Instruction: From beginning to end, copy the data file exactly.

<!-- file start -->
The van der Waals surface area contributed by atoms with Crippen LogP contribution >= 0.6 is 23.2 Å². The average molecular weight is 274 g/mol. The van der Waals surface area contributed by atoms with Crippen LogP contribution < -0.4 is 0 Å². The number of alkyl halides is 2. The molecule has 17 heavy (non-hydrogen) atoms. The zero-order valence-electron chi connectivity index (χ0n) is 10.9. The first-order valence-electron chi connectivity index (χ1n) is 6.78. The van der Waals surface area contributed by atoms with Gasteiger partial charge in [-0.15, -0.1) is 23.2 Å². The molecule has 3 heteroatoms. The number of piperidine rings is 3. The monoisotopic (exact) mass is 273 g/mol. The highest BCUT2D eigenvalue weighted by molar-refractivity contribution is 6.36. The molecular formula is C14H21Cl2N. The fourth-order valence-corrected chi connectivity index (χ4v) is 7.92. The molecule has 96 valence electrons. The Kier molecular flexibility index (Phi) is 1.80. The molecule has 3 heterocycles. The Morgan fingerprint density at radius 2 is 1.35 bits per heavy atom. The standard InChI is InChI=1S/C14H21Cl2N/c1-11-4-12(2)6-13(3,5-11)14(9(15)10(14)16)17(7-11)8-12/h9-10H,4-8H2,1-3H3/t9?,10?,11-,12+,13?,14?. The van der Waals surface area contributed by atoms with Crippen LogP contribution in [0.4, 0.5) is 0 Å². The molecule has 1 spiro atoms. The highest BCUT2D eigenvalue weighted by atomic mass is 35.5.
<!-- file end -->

The van der Waals surface area contributed by atoms with Crippen LogP contribution >= 0.6 is 23.2 Å². The average molecular weight is 274 g/mol. The van der Waals surface area contributed by atoms with Crippen LogP contribution < -0.4 is 0 Å². The number of alkyl halides is 2. The molecule has 17 heavy (non-hydrogen) atoms. The zero-order valence-electron chi connectivity index (χ0n) is 10.9. The first-order valence-electron chi connectivity index (χ1n) is 6.78. The van der Waals surface area contributed by atoms with Gasteiger partial charge in [-0.15, -0.1) is 23.2 Å². The molecule has 3 heteroatoms. The number of piperidine rings is 3. The monoisotopic (exact) mass is 273 g/mol. The highest BCUT2D eigenvalue weighted by molar-refractivity contribution is 6.36. The molecular formula is C14H21Cl2N. The fourth-order valence-corrected chi connectivity index (χ4v) is 7.92. The molecule has 96 valence electrons. The Kier molecular flexibility index (Phi) is 1.80. The molecule has 3 heterocycles. The Morgan fingerprint density at radius 2 is 1.35 bits per heavy atom. The standard InChI is InChI=1S/C14H21Cl2N/c1-11-4-12(2)6-13(3,5-11)14(9(15)10(14)16)17(7-11)8-12/h9-10H,4-8H2,1-3H3/t9?,10?,11-,12+,13?,14?. The van der Waals surface area contributed by atoms with Crippen LogP contribution in [0.4, 0.5) is 0 Å². The molecule has 1 spiro atoms. The highest BCUT2D eigenvalue weighted by atomic mass is 35.5.